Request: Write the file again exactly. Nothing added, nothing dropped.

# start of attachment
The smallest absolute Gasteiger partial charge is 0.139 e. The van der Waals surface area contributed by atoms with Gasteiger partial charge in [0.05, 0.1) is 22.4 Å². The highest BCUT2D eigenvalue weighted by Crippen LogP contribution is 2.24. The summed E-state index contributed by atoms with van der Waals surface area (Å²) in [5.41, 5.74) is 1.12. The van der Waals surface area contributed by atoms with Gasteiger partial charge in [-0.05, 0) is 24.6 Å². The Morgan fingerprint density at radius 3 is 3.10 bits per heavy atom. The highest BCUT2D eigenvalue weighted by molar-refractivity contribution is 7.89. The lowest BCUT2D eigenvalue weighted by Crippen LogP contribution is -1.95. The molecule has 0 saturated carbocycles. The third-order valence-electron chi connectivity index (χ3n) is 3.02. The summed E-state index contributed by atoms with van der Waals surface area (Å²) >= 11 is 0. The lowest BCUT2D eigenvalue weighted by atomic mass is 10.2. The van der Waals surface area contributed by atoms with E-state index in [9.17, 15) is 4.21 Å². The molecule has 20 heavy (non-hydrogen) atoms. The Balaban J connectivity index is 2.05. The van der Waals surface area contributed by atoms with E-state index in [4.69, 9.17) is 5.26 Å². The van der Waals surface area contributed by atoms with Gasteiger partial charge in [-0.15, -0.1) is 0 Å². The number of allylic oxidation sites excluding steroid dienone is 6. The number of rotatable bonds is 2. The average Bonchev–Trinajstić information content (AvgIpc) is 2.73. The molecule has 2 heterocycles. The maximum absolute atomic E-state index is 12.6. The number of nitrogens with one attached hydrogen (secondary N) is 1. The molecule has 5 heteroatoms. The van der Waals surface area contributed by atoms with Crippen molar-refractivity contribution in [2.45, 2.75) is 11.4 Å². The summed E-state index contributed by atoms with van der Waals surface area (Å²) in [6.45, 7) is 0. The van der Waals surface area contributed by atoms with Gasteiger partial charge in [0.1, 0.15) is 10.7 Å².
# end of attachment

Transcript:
The smallest absolute Gasteiger partial charge is 0.139 e. The van der Waals surface area contributed by atoms with Gasteiger partial charge in [0.05, 0.1) is 22.4 Å². The highest BCUT2D eigenvalue weighted by Crippen LogP contribution is 2.24. The summed E-state index contributed by atoms with van der Waals surface area (Å²) in [5.41, 5.74) is 1.12. The van der Waals surface area contributed by atoms with Gasteiger partial charge in [-0.05, 0) is 24.6 Å². The Morgan fingerprint density at radius 3 is 3.10 bits per heavy atom. The highest BCUT2D eigenvalue weighted by molar-refractivity contribution is 7.89. The lowest BCUT2D eigenvalue weighted by Crippen LogP contribution is -1.95. The molecule has 0 saturated carbocycles. The third-order valence-electron chi connectivity index (χ3n) is 3.02. The summed E-state index contributed by atoms with van der Waals surface area (Å²) >= 11 is 0. The lowest BCUT2D eigenvalue weighted by atomic mass is 10.2. The van der Waals surface area contributed by atoms with E-state index in [9.17, 15) is 4.21 Å². The molecule has 20 heavy (non-hydrogen) atoms. The Balaban J connectivity index is 2.05. The van der Waals surface area contributed by atoms with E-state index in [4.69, 9.17) is 5.26 Å². The van der Waals surface area contributed by atoms with Gasteiger partial charge in [-0.15, -0.1) is 0 Å². The number of allylic oxidation sites excluding steroid dienone is 6. The number of rotatable bonds is 2. The average Bonchev–Trinajstić information content (AvgIpc) is 2.73. The molecule has 2 heterocycles. The maximum absolute atomic E-state index is 12.6. The number of nitrogens with one attached hydrogen (secondary N) is 1. The molecule has 5 heteroatoms. The van der Waals surface area contributed by atoms with Crippen molar-refractivity contribution in [2.45, 2.75) is 11.4 Å². The summed E-state index contributed by atoms with van der Waals surface area (Å²) in [6.45, 7) is 0. The van der Waals surface area contributed by atoms with Gasteiger partial charge in [0.1, 0.15) is 10.7 Å².